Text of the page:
The color picker is an underrated and powerful tool for doing UI design in Figma. I’ve been using it in my design workflow since I started doing design back in 2012. In fact, I honestly don't see a way that you can avoid using it. But for much of my time as a designer, I didn’t really understand how it worked. It always kind of reminded me of one of these:
Like, hey, let's just sort of feel around a bit until we get something we like. I understood the basics, like moving the color slider around, and the fact that that the more you move it toward one color (from red to orange, for example), the more of that color would start to blend into the color you already had selected.
But at some point, I got frustrated by feeling like I wasn't really getting it. I felt like there had to be more to it. Was everyone using it like an ouija board like I was, sitting semi-aimlessly, hopelessly trying to summon the color spirits?
Turns out, like most things that seem like magic, there is more to the color picker than meets the eye. And by learning the basic mechanics of how it worked, I realized that I could start to reproducibly choose colors and accomplish what I was trying to accomplish both faster and more accurately. As you might imagine, that sped up my workflow by… well, a bunch.
Using the color picker like a pro is a great boost to your productivity in Figma, as well as your confidence in your UI design ability. And it’s not actually that complicated – you only have to learn how it works once.
By the end of this short workshop, you’ll be feeling confident in your Figma color picking abilities. You’ll know how the color picker works, some pro tips on how to speed up your workflow, and the single most powerful thing you can practice to noticeably improve your color intuition.
So buckle up, because here's all you really need to know:
Hue is controlled by the multi-colored slider
Your hue is the most basic version of the color you want to create. It's controlled by the rainbow road lookin' slider at the bottom of the picker:
Playing around with the hue slider is fun. Everything changes color all at once, and I hope I'm not alone when it starts to feel like you're back in Mario Kart 64 cruising down Rainbow Road. I like imagining that this is what you and I look like now, playing with our hue sliders together:
Choose the saturation of a color by moving the selector left and right
You can think of saturation as the richness, or intensity, of the hue you selected. Notice how when we increase the saturation, the resulting color has a lot of the same characteristics as our previous color. It's just more rich, deep, and intense:
Change how light or dark a color is by moving the selector up and down
This is called changing value. A change in value is to make the color more light (tint) or more dark (shade.)
If you want to learn more about hue, saturation, and value, check out the article I wrote here.
So... why is this all useful?
Well let me tell you, smartypants.
When you understand the system, you can more effectively reproduce the results you're looking for.
Imagine for example that you're trying to drive a newly-designed car. And for whatever reason, the makers of this horrible car decided that it only has one input: one giant stick in the middle that controls the car's direction and speed.
Without knowing the system behind it, you'd just be sort of feeling in the dark for the perfect diagonal combination of controls to match the speed and direction of cars around you:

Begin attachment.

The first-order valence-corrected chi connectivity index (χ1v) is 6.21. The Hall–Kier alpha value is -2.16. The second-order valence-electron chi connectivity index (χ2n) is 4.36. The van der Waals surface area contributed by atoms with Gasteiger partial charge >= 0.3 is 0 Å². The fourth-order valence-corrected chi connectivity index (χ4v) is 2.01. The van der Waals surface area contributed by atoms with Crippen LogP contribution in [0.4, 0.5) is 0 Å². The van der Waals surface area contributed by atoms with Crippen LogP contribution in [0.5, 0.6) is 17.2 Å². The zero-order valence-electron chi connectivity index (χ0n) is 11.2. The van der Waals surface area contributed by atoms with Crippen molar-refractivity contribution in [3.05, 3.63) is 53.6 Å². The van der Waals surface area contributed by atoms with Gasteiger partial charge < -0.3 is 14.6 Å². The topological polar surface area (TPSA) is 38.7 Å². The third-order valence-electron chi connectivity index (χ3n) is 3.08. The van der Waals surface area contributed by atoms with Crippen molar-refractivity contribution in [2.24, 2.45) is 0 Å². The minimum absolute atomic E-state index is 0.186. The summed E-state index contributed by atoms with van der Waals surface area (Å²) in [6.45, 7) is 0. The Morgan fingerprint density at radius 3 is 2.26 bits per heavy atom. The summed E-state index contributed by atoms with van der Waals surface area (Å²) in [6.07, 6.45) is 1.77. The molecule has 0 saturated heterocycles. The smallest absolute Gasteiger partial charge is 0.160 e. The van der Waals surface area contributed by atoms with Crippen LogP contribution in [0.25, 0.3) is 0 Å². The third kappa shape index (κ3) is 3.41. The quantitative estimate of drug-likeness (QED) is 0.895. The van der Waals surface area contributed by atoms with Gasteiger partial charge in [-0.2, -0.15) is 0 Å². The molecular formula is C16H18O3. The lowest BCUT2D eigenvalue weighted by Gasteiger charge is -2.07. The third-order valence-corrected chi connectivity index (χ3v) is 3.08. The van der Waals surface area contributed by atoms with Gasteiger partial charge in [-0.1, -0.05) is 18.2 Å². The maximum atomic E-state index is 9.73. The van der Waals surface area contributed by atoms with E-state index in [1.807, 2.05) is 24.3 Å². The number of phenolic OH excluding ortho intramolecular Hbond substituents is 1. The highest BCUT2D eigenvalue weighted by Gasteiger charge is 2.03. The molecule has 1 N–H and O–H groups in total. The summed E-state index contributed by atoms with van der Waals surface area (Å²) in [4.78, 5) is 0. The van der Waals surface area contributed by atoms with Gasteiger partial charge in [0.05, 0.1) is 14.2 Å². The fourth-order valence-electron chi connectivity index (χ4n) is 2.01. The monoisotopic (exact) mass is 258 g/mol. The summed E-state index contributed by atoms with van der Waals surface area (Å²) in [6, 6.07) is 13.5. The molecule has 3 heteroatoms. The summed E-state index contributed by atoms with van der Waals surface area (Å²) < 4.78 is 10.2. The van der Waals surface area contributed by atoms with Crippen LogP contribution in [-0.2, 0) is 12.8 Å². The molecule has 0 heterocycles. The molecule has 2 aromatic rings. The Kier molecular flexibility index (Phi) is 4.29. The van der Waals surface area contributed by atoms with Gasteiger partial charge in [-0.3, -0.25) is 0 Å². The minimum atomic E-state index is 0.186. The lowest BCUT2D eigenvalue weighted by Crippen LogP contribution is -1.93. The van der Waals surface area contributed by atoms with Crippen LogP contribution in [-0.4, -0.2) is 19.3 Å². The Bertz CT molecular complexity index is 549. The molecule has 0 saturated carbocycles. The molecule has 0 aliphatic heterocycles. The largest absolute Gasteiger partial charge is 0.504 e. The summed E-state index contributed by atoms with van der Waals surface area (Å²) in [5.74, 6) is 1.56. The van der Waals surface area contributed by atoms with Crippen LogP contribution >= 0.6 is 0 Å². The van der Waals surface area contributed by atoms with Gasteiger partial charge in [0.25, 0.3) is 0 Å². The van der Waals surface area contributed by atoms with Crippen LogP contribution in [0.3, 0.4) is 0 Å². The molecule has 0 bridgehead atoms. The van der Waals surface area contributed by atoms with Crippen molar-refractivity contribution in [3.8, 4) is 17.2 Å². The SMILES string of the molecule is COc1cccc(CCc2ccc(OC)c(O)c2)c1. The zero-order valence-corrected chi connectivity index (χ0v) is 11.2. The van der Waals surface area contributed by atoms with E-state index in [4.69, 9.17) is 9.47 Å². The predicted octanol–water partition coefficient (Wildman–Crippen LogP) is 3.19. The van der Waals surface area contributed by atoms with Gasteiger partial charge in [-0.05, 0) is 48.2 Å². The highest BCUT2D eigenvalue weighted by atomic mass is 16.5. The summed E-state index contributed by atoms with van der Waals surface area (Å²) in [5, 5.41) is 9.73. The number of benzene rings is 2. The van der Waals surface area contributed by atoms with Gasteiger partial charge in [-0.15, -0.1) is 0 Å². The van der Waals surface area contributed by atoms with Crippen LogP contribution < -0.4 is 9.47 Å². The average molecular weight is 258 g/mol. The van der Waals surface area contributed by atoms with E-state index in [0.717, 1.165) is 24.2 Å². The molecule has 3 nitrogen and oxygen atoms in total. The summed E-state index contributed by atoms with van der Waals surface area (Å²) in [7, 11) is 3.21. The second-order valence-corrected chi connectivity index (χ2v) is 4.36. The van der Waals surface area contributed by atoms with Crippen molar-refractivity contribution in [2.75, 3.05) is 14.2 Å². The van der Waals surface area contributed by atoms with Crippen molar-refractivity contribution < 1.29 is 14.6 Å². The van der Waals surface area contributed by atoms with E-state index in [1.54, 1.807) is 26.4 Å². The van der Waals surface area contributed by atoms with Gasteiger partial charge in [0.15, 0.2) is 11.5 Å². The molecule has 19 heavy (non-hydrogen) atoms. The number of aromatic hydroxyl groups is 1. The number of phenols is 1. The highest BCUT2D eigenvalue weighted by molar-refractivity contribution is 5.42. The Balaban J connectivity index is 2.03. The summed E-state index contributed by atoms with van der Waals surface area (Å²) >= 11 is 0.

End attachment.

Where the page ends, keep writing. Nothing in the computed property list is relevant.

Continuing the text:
This is basically the ouija-board-plasma-ball-color-picker version of driving this car.
You might gradually build some sort of intuition over time. But life is hard enough as it is, and most of the time you're just trying to get from point A to point B. So you don't spend much of your energy internalizing what's going on, and next time you get in the car it's like starting all over again.
But then you learn how the car really works.
If you push the stick one way, the car will go forward. If you push it another way, it will go backward. Moving the stick left and right changes the speed.
Say it looks something like this:
In this case it's still a pretty stupid design, but now you know how it works, and in the future you'll be able to use it more effectively and more consistently.
Which leads me to my main point...
Understanding the color picker helps you be a more effective designer
The system for controlling the color picker is the standard for the moment.
While not as silly as the imaginary car example, it is still completely invisible to you as a user.
Learning how the Figma color picker works comes in super handy when you're creating color palettes or trying to find colors that feel like they live in the same universe as each other.
Ok, I know that might all sound good, if not a little confusing, so let's look at an example.
We'll make sort of a proto-color-palette out of the color we had from the hue, saturation, and value examples. We're not going to go super deep right now into creating color palettes, for now we just want a reliable way to find different colors that look like they live in the same world.
So we liked the kinda pastel dark blue:
Now, let's find a similar color based on a totally different hue. We want it to stay just as dark/light and just as saturated to keep that dark pastel color.
All we do is move the hue slider:
So now we have these two colors:
Do we like them? A little too... gentle? Need more contrast? Let's do it.
We can increase contrast against lighter background colors by increasing saturation or darkness. So, let's just make these same colors a little more saturated.
To do this, we'll just move the colorspace selector for each to the right:
So now we've taken the colors we liked, made them more saturated, all the while keeping them at the same level of darkness (value).
Next, we'll learn how to use this in a real world situation.